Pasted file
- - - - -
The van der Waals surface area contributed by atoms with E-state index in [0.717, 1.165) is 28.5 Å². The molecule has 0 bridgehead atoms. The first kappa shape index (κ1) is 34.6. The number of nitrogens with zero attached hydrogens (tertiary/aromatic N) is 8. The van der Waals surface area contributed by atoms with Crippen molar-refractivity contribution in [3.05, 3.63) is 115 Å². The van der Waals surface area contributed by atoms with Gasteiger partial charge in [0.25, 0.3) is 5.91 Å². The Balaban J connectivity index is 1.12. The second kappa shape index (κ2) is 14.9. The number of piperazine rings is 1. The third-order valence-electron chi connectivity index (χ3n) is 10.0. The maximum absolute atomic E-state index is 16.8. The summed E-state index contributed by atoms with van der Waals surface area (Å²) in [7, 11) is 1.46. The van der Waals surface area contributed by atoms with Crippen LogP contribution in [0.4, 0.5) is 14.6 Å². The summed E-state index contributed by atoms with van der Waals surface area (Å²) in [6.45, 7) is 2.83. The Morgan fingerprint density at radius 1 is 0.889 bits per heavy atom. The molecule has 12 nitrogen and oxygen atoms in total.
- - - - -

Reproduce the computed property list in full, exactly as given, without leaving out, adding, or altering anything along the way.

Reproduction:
The van der Waals surface area contributed by atoms with E-state index in [0.717, 1.165) is 28.5 Å². The molecule has 0 bridgehead atoms. The first kappa shape index (κ1) is 34.6. The number of nitrogens with zero attached hydrogens (tertiary/aromatic N) is 8. The van der Waals surface area contributed by atoms with Crippen molar-refractivity contribution in [3.05, 3.63) is 115 Å². The van der Waals surface area contributed by atoms with Gasteiger partial charge in [0.25, 0.3) is 5.91 Å². The Balaban J connectivity index is 1.12. The second kappa shape index (κ2) is 14.9. The number of piperazine rings is 1. The third-order valence-electron chi connectivity index (χ3n) is 10.0. The maximum absolute atomic E-state index is 16.8. The summed E-state index contributed by atoms with van der Waals surface area (Å²) in [7, 11) is 1.46. The van der Waals surface area contributed by atoms with Crippen LogP contribution in [0.4, 0.5) is 14.6 Å². The summed E-state index contributed by atoms with van der Waals surface area (Å²) in [6.45, 7) is 2.83. The Morgan fingerprint density at radius 1 is 0.889 bits per heavy atom. The molecule has 12 nitrogen and oxygen atoms in total.